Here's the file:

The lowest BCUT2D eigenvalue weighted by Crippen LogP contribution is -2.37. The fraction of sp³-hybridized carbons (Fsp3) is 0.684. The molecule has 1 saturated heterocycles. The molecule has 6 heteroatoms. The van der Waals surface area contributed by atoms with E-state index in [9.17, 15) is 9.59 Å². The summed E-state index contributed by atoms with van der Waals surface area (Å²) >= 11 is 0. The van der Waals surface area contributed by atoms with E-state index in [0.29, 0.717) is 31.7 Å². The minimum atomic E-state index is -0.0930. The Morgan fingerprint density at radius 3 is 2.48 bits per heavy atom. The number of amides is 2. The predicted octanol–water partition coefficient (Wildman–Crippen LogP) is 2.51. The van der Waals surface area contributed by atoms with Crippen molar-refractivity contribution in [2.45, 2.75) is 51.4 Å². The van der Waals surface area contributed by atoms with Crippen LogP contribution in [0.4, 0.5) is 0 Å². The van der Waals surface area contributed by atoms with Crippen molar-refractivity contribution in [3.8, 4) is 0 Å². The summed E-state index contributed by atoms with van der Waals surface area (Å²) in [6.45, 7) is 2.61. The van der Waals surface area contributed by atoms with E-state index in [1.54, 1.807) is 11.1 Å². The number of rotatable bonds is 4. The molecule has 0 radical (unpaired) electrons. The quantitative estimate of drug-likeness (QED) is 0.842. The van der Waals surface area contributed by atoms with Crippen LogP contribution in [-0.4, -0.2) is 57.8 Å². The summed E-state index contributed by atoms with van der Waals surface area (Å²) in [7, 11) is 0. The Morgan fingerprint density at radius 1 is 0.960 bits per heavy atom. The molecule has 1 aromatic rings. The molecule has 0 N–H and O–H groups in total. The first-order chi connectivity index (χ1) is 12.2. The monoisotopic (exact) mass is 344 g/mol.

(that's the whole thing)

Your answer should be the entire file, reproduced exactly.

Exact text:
The lowest BCUT2D eigenvalue weighted by Crippen LogP contribution is -2.37. The fraction of sp³-hybridized carbons (Fsp3) is 0.684. The molecule has 1 saturated heterocycles. The molecule has 6 heteroatoms. The van der Waals surface area contributed by atoms with E-state index in [9.17, 15) is 9.59 Å². The summed E-state index contributed by atoms with van der Waals surface area (Å²) >= 11 is 0. The van der Waals surface area contributed by atoms with E-state index in [0.29, 0.717) is 31.7 Å². The minimum atomic E-state index is -0.0930. The Morgan fingerprint density at radius 3 is 2.48 bits per heavy atom. The number of amides is 2. The predicted octanol–water partition coefficient (Wildman–Crippen LogP) is 2.51. The van der Waals surface area contributed by atoms with Crippen molar-refractivity contribution in [2.45, 2.75) is 51.4 Å². The van der Waals surface area contributed by atoms with Crippen LogP contribution in [0.4, 0.5) is 0 Å². The van der Waals surface area contributed by atoms with Crippen molar-refractivity contribution in [3.8, 4) is 0 Å². The summed E-state index contributed by atoms with van der Waals surface area (Å²) in [6.45, 7) is 2.61. The van der Waals surface area contributed by atoms with E-state index in [1.54, 1.807) is 11.1 Å². The number of rotatable bonds is 4. The molecule has 0 radical (unpaired) electrons. The quantitative estimate of drug-likeness (QED) is 0.842. The van der Waals surface area contributed by atoms with Crippen LogP contribution in [-0.4, -0.2) is 57.8 Å². The summed E-state index contributed by atoms with van der Waals surface area (Å²) in [7, 11) is 0. The Morgan fingerprint density at radius 1 is 0.960 bits per heavy atom. The molecule has 1 aromatic rings. The molecule has 0 N–H and O–H groups in total. The first-order chi connectivity index (χ1) is 12.2. The monoisotopic (exact) mass is 344 g/mol.